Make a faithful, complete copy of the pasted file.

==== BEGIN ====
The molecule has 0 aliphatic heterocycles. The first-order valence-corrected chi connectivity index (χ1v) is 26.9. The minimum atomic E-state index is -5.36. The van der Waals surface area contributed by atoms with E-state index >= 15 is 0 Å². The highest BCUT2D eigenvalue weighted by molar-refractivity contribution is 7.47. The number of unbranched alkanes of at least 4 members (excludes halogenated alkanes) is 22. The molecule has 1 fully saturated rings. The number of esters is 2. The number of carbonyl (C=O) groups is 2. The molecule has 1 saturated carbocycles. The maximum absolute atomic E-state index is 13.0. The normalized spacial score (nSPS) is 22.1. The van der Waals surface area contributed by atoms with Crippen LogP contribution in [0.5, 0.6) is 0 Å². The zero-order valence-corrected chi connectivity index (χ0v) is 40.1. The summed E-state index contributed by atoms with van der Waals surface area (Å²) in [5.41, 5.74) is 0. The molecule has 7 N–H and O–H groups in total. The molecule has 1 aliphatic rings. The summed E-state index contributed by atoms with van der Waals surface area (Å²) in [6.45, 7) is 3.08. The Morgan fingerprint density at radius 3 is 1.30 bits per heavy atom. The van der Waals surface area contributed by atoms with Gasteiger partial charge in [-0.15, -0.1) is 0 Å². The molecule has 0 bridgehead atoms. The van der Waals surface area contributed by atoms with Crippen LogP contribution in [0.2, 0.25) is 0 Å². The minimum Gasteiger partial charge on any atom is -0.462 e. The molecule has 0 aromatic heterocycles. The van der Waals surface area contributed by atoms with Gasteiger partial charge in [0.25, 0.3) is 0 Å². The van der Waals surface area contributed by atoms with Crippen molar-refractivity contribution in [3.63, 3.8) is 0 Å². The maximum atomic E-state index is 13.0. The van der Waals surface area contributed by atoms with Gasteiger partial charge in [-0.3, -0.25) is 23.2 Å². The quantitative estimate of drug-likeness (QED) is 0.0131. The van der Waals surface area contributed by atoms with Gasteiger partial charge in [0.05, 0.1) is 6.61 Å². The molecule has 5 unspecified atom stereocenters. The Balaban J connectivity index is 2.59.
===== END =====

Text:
The molecule has 0 aliphatic heterocycles. The first-order valence-corrected chi connectivity index (χ1v) is 26.9. The minimum atomic E-state index is -5.36. The van der Waals surface area contributed by atoms with E-state index >= 15 is 0 Å². The highest BCUT2D eigenvalue weighted by molar-refractivity contribution is 7.47. The number of unbranched alkanes of at least 4 members (excludes halogenated alkanes) is 22. The molecule has 1 fully saturated rings. The number of esters is 2. The number of carbonyl (C=O) groups is 2. The molecule has 1 saturated carbocycles. The maximum absolute atomic E-state index is 13.0. The normalized spacial score (nSPS) is 22.1. The van der Waals surface area contributed by atoms with Crippen LogP contribution in [0.5, 0.6) is 0 Å². The zero-order valence-corrected chi connectivity index (χ0v) is 40.1. The summed E-state index contributed by atoms with van der Waals surface area (Å²) in [5.41, 5.74) is 0. The molecule has 7 N–H and O–H groups in total. The molecule has 1 aliphatic rings. The summed E-state index contributed by atoms with van der Waals surface area (Å²) in [6.45, 7) is 3.08. The Morgan fingerprint density at radius 3 is 1.30 bits per heavy atom. The van der Waals surface area contributed by atoms with Gasteiger partial charge in [-0.15, -0.1) is 0 Å². The molecule has 0 bridgehead atoms. The van der Waals surface area contributed by atoms with Crippen LogP contribution in [0.2, 0.25) is 0 Å². The minimum Gasteiger partial charge on any atom is -0.462 e. The molecule has 0 aromatic heterocycles. The van der Waals surface area contributed by atoms with Gasteiger partial charge in [0.25, 0.3) is 0 Å². The van der Waals surface area contributed by atoms with Crippen molar-refractivity contribution in [3.63, 3.8) is 0 Å². The maximum atomic E-state index is 13.0. The van der Waals surface area contributed by atoms with Gasteiger partial charge in [-0.3, -0.25) is 23.2 Å². The quantitative estimate of drug-likeness (QED) is 0.0131. The van der Waals surface area contributed by atoms with Gasteiger partial charge in [0.05, 0.1) is 6.61 Å². The molecule has 5 unspecified atom stereocenters. The Balaban J connectivity index is 2.59.